Image courtesy Richmond Times Dispatch
Toxic Dust: The Virginia Kepone Disaster
VFH Fellow Dr. Gregory Wilson, professor of history at the University of Akron, will discuss his research into the Kepone disaster in Virginia at the Library of Virginia in Richmond. Kepone first came into the public consciousness as a dangerous toxin in July 1975. That month news broke about the poisoning of workers in Hopewell […]
Embers of War
Sometimes when you read about the past, the course of history seems inevitable. Pulitzer Prize-winning historian Fredrik Logevall cautions, “We have to remember that to the decision-makers of the past, the future was merely a set of possibilities.” In other words—there are always choices. Logevall’s works trace the roots of the Vietnam War, uncovering the […]
In 1867, the U.S. government prepared to try former Confederate president Jefferson Davis for treason. The U.S. Circuit Court for the District of Virginia assembled a pool of twenty-four potential jurors—some white, some African American—of whom eleven are pictured above. These men were likely the first African Americans to be called to jury duty in Virginia. The trial, though, never went forward. Davis was released on bail on May 13, 1867, and the charges against him dropped in 1869.
Block the Vote
Millions of African Americans were emancipated in 1865 and given the vote. By 1901, almost all of them had lost that vote. What happened in those intervening years? VFH’s Encyclopedia Virginia explores the history of the Readjuster Party in Danville, VA and how it changed Virginia politics forever.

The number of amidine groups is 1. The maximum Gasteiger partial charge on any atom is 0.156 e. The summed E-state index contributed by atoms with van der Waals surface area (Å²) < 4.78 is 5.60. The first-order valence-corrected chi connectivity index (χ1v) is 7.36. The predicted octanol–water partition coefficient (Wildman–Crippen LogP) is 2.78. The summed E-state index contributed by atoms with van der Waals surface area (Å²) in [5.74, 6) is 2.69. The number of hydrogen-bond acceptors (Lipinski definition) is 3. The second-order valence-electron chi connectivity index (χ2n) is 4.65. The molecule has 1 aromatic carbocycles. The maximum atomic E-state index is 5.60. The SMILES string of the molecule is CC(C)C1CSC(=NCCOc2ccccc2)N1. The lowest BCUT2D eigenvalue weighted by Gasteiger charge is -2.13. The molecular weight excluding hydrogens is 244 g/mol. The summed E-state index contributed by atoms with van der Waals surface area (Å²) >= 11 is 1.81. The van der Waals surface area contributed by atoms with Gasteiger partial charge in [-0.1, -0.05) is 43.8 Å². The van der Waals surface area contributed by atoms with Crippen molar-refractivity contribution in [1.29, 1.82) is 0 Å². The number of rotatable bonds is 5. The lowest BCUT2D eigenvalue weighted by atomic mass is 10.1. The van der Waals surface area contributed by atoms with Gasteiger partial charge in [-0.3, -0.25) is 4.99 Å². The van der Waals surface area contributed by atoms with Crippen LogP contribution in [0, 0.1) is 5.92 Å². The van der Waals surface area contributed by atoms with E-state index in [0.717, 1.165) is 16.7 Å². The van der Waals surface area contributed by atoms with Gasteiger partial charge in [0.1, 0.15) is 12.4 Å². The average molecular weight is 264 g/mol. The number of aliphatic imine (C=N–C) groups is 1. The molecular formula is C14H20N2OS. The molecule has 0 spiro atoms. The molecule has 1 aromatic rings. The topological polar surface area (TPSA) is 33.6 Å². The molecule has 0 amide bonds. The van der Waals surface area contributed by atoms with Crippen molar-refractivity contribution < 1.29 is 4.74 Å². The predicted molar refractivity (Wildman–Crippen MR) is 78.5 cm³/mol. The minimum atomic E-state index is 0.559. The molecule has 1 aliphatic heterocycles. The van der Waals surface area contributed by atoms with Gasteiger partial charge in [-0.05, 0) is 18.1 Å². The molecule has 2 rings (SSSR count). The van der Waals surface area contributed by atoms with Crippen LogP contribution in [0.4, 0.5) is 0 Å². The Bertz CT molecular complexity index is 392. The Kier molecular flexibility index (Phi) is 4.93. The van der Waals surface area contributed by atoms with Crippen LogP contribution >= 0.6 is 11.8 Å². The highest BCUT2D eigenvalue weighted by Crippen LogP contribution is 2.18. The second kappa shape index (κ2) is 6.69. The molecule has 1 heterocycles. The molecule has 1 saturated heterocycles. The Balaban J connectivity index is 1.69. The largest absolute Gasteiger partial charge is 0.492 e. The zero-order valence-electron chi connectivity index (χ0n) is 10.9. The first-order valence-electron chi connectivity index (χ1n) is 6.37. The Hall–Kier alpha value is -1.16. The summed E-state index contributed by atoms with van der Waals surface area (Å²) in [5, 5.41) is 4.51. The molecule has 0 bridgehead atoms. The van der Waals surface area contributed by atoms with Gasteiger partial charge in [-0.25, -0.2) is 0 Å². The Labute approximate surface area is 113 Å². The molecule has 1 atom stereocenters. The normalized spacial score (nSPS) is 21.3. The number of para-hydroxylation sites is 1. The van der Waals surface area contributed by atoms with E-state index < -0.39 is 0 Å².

A cargo of horses leaves a transport ship at St. Nazaire. Nearly 50,000 American horses left from Newport News. - Courtesy of the Quartermaster Museum
Remembering the Forgotten War
While researching and cataloging the many World War I memorials throughout Virginia, VFH fellow Lynn Rainville became fascinated with the extensive, and little explored, role that Virginia played in the Great War.
Mapping Lambert’s Point Reception
Mapping Lambert’s Point is an ongoing project co-sponsored by the Institute for the Humanities and the Political Science and Geography Department which collects oral histories of the past and present residents of Old Dominion’s neighboring community, Lambert’s Point. The project embeds the stories into a virtual map accessible online. We invite you to come to […]
A postcard to a Fluvanna County soldier serving in France - Fluvanna Historical Society
Virginia’s Surprising Roles in the Great War
Ever since Sweet Briar College research professor Lynn Rainville began researching Virginia’s WWI memorials, she has been uncovering fascinating stories about those who served and the way we honor them— including a perception that the nation’s “Great War” has too often been forgotten in our collective memories. Join us for a free, public discussion with Lynn Rainville about her work.
Polynesian Voyagers Expert Panel Discussion
A panel discussion examining climate change, the traditional ways indigenous groups, including Polynesian and Virginian natives, have interacted with their environments, and how the world’s citizens can build a better future together.